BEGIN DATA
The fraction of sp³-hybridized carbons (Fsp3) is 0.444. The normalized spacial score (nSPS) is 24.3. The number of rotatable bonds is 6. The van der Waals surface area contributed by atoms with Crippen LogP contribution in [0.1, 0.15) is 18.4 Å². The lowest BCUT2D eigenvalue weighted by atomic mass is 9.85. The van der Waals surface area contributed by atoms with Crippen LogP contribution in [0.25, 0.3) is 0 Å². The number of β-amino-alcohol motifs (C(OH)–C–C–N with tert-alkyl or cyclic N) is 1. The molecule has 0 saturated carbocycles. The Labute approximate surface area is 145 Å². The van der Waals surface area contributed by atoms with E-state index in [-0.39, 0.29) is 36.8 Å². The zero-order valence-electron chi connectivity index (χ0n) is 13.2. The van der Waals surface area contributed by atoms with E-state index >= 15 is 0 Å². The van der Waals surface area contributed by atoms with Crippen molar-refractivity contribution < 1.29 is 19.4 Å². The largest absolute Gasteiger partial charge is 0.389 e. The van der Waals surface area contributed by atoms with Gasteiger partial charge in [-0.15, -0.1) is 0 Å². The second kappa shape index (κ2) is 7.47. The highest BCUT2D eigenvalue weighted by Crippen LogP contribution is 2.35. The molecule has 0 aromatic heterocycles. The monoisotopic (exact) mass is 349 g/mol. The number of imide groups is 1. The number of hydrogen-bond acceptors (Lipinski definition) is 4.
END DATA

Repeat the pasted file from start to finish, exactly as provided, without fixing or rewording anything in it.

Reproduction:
The fraction of sp³-hybridized carbons (Fsp3) is 0.444. The normalized spacial score (nSPS) is 24.3. The number of rotatable bonds is 6. The van der Waals surface area contributed by atoms with Crippen LogP contribution in [0.1, 0.15) is 18.4 Å². The lowest BCUT2D eigenvalue weighted by atomic mass is 9.85. The van der Waals surface area contributed by atoms with Crippen LogP contribution in [0.25, 0.3) is 0 Å². The number of β-amino-alcohol motifs (C(OH)–C–C–N with tert-alkyl or cyclic N) is 1. The molecule has 0 saturated carbocycles. The Labute approximate surface area is 145 Å². The van der Waals surface area contributed by atoms with E-state index in [-0.39, 0.29) is 36.8 Å². The zero-order valence-electron chi connectivity index (χ0n) is 13.2. The van der Waals surface area contributed by atoms with E-state index >= 15 is 0 Å². The van der Waals surface area contributed by atoms with Crippen molar-refractivity contribution < 1.29 is 19.4 Å². The largest absolute Gasteiger partial charge is 0.389 e. The van der Waals surface area contributed by atoms with Gasteiger partial charge in [-0.15, -0.1) is 0 Å². The second kappa shape index (κ2) is 7.47. The highest BCUT2D eigenvalue weighted by Crippen LogP contribution is 2.35. The molecule has 0 aromatic heterocycles. The monoisotopic (exact) mass is 349 g/mol. The number of imide groups is 1. The number of hydrogen-bond acceptors (Lipinski definition) is 4.